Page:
What to do with 6 chicken breasts and one afternoon.

Chicken/veg stock bottle and cubed. House is smelling great!
Chicken/veg stock bottled and cubed. House is smelling great!

Only 6 bottles left so it’s time to make more chicken stock. Our original was just the juices left over after roasting a chicken with a couple of onions and a carrot thrown in for flavor, then frozen in baggies…we have evolved.

Now we start by deboning six chicken breast halves, leaving some meat on for the stock. We take the boneless meat and cut it in large pieces for our buttermilk marinated fried chicken (recipe to follow).

Next we take the breast bones and put them with some carrots, onions, turnips and dried oregano, boil until cooked. Once everything is cooked we take the rest of the meat off the bones, take out some of the carrot and turnip from the stock, mix that with some cubed potato and salt and pepper. That gives us a lovely chicken soup, 2nd meal from the same effort.

Chicken vegetable stew
Chicken vegetable soup

Then the stock and vegetables are pureed, poured hot into pint jars and pressure cooked for 20 minutes. Cooking with a pressure cooker was scary at first, like cooking with a bomb, really. We blew the first safety gasket and now never leave it unattended. Lesson learned. Let the jars cool in the cooker then it’s off to the cold room with them. We did this with beef stock(the side effect of making meat pies) and just add noodles for a quick and easy lunch. It should work just as well with the chicken, giving us a 3rd meal from the same effort, loving it.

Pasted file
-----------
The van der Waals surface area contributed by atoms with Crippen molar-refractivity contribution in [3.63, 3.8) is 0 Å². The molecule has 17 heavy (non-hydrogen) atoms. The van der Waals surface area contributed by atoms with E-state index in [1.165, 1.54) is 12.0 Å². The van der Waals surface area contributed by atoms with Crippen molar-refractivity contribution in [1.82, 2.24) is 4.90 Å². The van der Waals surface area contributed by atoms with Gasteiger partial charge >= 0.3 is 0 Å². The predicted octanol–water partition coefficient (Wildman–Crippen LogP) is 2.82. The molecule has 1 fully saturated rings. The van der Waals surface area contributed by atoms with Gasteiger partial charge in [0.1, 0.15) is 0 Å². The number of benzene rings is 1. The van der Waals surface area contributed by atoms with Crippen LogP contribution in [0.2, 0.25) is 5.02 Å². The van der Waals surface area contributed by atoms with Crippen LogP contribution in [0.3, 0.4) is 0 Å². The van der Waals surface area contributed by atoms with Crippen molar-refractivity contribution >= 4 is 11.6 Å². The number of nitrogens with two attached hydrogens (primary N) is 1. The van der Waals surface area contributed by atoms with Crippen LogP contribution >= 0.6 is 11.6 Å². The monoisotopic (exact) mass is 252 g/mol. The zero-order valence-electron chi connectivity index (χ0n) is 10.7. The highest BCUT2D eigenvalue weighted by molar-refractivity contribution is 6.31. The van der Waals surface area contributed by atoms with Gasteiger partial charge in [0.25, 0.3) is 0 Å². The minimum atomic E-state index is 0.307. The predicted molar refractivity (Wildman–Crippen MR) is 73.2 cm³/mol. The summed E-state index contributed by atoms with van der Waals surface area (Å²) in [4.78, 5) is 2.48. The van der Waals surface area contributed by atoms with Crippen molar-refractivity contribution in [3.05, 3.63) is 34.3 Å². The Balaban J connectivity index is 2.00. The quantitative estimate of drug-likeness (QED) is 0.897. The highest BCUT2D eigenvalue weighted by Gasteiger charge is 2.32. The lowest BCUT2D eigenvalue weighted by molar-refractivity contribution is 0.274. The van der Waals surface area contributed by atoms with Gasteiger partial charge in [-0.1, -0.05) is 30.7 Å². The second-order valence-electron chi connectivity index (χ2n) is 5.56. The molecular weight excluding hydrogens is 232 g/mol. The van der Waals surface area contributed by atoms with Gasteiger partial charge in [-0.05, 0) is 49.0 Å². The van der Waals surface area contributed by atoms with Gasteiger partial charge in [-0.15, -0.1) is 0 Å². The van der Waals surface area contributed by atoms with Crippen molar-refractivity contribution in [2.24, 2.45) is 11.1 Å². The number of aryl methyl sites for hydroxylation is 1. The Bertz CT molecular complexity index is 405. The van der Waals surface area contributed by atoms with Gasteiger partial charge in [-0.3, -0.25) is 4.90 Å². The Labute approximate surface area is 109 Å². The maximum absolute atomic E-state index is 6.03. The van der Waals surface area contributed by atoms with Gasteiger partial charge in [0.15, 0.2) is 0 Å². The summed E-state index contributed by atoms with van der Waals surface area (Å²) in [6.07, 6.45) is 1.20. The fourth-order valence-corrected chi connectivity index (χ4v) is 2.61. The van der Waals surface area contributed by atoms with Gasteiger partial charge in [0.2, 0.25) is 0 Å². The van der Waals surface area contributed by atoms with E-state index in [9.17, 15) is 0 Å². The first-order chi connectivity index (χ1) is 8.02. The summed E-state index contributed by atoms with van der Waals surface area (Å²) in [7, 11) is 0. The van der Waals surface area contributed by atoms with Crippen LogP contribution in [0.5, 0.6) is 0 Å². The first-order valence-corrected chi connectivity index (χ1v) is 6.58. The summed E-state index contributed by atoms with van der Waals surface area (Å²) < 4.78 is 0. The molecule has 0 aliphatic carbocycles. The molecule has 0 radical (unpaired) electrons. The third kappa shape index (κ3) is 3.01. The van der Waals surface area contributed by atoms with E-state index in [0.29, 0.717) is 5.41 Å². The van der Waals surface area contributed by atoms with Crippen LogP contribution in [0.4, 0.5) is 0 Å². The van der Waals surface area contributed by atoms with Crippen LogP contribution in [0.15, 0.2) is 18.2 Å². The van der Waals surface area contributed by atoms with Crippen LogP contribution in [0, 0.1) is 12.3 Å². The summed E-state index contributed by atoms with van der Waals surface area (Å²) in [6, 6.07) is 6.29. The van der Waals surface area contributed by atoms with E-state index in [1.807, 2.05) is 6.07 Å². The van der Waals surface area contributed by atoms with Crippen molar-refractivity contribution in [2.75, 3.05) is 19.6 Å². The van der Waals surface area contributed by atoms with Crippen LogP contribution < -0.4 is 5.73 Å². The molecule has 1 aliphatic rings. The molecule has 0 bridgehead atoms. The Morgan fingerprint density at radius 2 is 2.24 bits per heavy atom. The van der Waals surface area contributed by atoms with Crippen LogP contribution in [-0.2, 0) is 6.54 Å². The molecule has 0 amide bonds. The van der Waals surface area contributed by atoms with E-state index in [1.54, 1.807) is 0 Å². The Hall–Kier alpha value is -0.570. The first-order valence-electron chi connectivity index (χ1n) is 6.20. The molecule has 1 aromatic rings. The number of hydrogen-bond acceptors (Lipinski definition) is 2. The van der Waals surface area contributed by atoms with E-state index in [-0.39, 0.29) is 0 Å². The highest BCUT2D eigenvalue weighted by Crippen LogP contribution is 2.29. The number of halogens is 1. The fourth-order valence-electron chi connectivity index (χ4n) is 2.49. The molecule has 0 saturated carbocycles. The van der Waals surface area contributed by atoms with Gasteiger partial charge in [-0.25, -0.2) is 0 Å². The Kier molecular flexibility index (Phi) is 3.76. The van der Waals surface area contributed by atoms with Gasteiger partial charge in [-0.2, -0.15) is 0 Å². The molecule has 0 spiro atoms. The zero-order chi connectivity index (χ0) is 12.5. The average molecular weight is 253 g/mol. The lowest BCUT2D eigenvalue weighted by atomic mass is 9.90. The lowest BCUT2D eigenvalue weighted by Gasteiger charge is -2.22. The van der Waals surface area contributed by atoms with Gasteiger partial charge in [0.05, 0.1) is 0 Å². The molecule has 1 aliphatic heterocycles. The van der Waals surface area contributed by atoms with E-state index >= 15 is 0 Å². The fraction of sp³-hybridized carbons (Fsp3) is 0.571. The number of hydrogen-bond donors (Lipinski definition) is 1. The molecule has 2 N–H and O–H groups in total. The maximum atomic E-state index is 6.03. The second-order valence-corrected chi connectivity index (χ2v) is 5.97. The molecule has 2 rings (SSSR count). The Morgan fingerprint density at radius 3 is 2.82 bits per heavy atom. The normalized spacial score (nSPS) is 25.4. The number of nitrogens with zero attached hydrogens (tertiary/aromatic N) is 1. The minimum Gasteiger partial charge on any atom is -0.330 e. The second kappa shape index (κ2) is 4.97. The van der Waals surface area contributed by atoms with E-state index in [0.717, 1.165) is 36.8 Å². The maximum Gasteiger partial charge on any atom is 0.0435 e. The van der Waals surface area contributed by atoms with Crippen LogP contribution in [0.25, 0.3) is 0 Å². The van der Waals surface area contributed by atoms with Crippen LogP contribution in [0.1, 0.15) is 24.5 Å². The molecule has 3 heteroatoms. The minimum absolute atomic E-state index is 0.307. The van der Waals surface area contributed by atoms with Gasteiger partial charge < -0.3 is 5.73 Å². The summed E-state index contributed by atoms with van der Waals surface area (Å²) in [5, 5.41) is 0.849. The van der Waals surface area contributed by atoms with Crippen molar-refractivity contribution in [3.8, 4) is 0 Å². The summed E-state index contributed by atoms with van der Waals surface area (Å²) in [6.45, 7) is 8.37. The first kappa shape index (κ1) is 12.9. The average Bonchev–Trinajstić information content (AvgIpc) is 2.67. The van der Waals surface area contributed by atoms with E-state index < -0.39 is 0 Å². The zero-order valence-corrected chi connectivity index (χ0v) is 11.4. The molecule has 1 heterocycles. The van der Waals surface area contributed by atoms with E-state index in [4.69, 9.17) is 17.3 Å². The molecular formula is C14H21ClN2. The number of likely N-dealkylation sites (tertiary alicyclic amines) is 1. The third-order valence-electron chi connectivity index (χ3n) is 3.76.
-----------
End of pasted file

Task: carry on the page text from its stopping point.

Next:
Our cooker holds 7 pints so the left over goes into ice cube trays to be added to rice or anything needing a flavor boost. Easy trick for all kinds of things we make; pizza sauce, soy sauce substitute,beef stock…anything you might use in small quantities but takes a bit of effort to make.

It makes for a good afternoon and evening of cooking but with so much to show for you can’t help but smile.

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3 thoughts on “What to do with 6 chicken breasts and one afternoon.

  1. I liked your story about the pressure cooker. I learned to use the pressure cooker when I was 12 or 13. It was the old type with a pressure gauge (keep it at 15 or it will blow up) and on an old wood stove too. I had one incident with it when I removed the cover before all the pressure was out. The cover flew and so did some of the ingredients of our stew I was making for dinner. Jessie always told me that there were carrots on the ceiling but I don’t remember that.

    Like

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